Man and child use virtual reality

The Virtual Reality of EHS

August 9th, 2017

Science fiction seems to be slowly merging with real life, especially when it comes to virtual reality (VR). We can now experience whole other worlds, and the technology is improving every day. Not only is VR used by techies and gamers to play immersive video games, but it is quickly moving into the workplace. EHS is starting to embrace VR by using immersive videos and graphics to improve safety, discover flaws, and conduct trainings. Here’s your one-stop shop to understanding the different features of the technology, possible benefits, and problems you should be aware of before jumping in.

Understand the Lingo

In order to purchase any type of reality-bending software and technology for your company, it’s key to understand the different terms: first, there’s VR. Virtual reality is the classic futuristic image: people in full helmets, goggles, and headphones. It’s a fully immersive experience, allowing users to explore, change, and discover another world.

Next, is Augmented Reality, or AR. It’s also referred to as “mixed reality.” For EHS purposes, augmented reality may be useful for everyday trainings and on the floor operations. Instead of immersing yourself inside a virtual system, augmented reality overlays graphics, schematics, and other information in front of the user, acting like an interactive hologram.

A Brief History of VR

For a while, mixed and virtual reality technology seemed like a passing consumer fad. However, Google has just re-launched Google Glass (minimalist virtual reality glasses), and instead of appealing to consumers, their new target is industry professionals. Specifically, industries that will uniquely benefit from hands-free technology. Plus, Google just released technology that will allow users to clip the mixed reality glasses over their workplace safety or prescription glasses.

Many big companies are embracing VR: not only is Oculus, the originator of the technology, still popular, but the Hololens from Microsoft and Google Cardboard are easily accessible technologies for the industry.

VR in the Workplace

The possibilities seem endless with mixed reality and virtual reality systems: product designers can use virtual 3D modeling systems to experiment with objects, resizing and morphing until they are happy with the result. Designers, engineers, and ergonomics professionals can use the technology to observe one model simultaneously. Similarly, this modeling system can be used to show clients or colleagues an immersive vision in design or manufacturing spaces, better than what 2D mapping can do.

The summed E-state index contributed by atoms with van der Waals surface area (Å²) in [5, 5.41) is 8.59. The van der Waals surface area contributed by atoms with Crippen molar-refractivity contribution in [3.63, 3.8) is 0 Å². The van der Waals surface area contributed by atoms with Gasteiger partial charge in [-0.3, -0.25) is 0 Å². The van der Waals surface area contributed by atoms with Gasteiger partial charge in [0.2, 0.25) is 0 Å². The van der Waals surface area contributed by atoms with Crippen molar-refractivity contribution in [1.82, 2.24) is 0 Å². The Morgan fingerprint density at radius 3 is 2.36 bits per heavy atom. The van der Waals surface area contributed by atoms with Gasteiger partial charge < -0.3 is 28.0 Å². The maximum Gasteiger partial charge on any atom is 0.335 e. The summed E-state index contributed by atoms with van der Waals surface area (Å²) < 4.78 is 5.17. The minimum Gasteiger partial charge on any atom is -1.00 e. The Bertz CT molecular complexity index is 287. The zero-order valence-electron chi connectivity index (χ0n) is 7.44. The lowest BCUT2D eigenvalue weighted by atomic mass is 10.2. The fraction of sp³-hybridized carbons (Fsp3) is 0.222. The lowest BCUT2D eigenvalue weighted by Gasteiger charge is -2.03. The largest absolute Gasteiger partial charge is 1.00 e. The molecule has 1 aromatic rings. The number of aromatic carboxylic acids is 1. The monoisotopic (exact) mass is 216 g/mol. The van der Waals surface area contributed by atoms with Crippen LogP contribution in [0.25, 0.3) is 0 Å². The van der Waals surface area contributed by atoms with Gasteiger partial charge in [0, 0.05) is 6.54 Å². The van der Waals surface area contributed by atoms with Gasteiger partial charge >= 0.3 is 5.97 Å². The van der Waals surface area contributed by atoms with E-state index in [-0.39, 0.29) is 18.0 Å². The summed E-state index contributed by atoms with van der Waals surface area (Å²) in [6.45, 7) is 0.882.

Using augmented reality in the workplace can bring up manuals, instructions, definitions, and more for safety professionals. Just looking at a piece of machinery and using AR technology, the safety schematics could appear at your fingertips. For health and safety professionals, using VR could help point out design or safety issues, preventing accidents and saving money down the line. For workers that operate in dangerous fields, such as oil and gas or extreme heights construction, using VR first as a training simulation could help employees know how to handle dangerous situations before these occur.

When Antea Group was at the ILTA Conference this year, our team used HoloLens technology to show the possibilities of AR in engineering and consulting projects. Many videos exist online showing VR demos for safety training, construction, and oil and gas.

A Few Drawbacks to Consider

Of course, with any new technology, there will be challenges. Managers will need to consider classic ergonomics issues regarding the high amount of screen time VR and AR call for. Many have also discovered “simulator sickness” when getting used to VR technology. Some people have reported walking into walls, tripping, and hitting themselves or others. It may be necessary to install a VR-safe room at your facility, free of any furniture or other employees.

Are you ready for VR?

Virtual and augmented reality technologies are likely here to stay. Although the technology may seem a little reminiscent of science fiction, it may be time to take the red pill-and experience the other world of analytics, training, schematics, and databases VR can provide.

The field of EHS is constantly changing between new technologies, regulations, and best practices. Antea Group strives to stay on top of new findings, and deliver industry trends and updates back to you.

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